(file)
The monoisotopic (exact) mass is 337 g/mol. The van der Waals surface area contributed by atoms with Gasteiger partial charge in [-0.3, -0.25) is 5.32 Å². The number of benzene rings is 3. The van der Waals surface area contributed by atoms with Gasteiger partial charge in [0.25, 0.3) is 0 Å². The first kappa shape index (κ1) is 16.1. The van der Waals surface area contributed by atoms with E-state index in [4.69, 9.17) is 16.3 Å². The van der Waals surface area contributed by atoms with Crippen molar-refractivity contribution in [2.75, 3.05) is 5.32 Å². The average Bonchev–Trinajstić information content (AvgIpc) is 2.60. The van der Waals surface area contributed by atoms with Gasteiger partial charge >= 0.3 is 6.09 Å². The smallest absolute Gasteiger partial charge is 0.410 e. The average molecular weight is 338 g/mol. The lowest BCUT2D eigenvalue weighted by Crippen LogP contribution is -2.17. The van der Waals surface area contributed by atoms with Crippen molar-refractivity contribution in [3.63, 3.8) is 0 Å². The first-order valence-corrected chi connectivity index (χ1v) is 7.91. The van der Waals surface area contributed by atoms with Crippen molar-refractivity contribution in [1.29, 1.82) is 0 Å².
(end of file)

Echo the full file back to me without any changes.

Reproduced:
The monoisotopic (exact) mass is 337 g/mol. The van der Waals surface area contributed by atoms with Gasteiger partial charge in [-0.3, -0.25) is 5.32 Å². The number of benzene rings is 3. The van der Waals surface area contributed by atoms with Gasteiger partial charge in [0.25, 0.3) is 0 Å². The first kappa shape index (κ1) is 16.1. The van der Waals surface area contributed by atoms with E-state index in [4.69, 9.17) is 16.3 Å². The van der Waals surface area contributed by atoms with Crippen molar-refractivity contribution in [2.75, 3.05) is 5.32 Å². The average Bonchev–Trinajstić information content (AvgIpc) is 2.60. The van der Waals surface area contributed by atoms with Gasteiger partial charge >= 0.3 is 6.09 Å². The smallest absolute Gasteiger partial charge is 0.410 e. The average molecular weight is 338 g/mol. The lowest BCUT2D eigenvalue weighted by Crippen LogP contribution is -2.17. The van der Waals surface area contributed by atoms with Crippen molar-refractivity contribution in [3.63, 3.8) is 0 Å². The first-order valence-corrected chi connectivity index (χ1v) is 7.91. The van der Waals surface area contributed by atoms with Crippen molar-refractivity contribution in [1.29, 1.82) is 0 Å².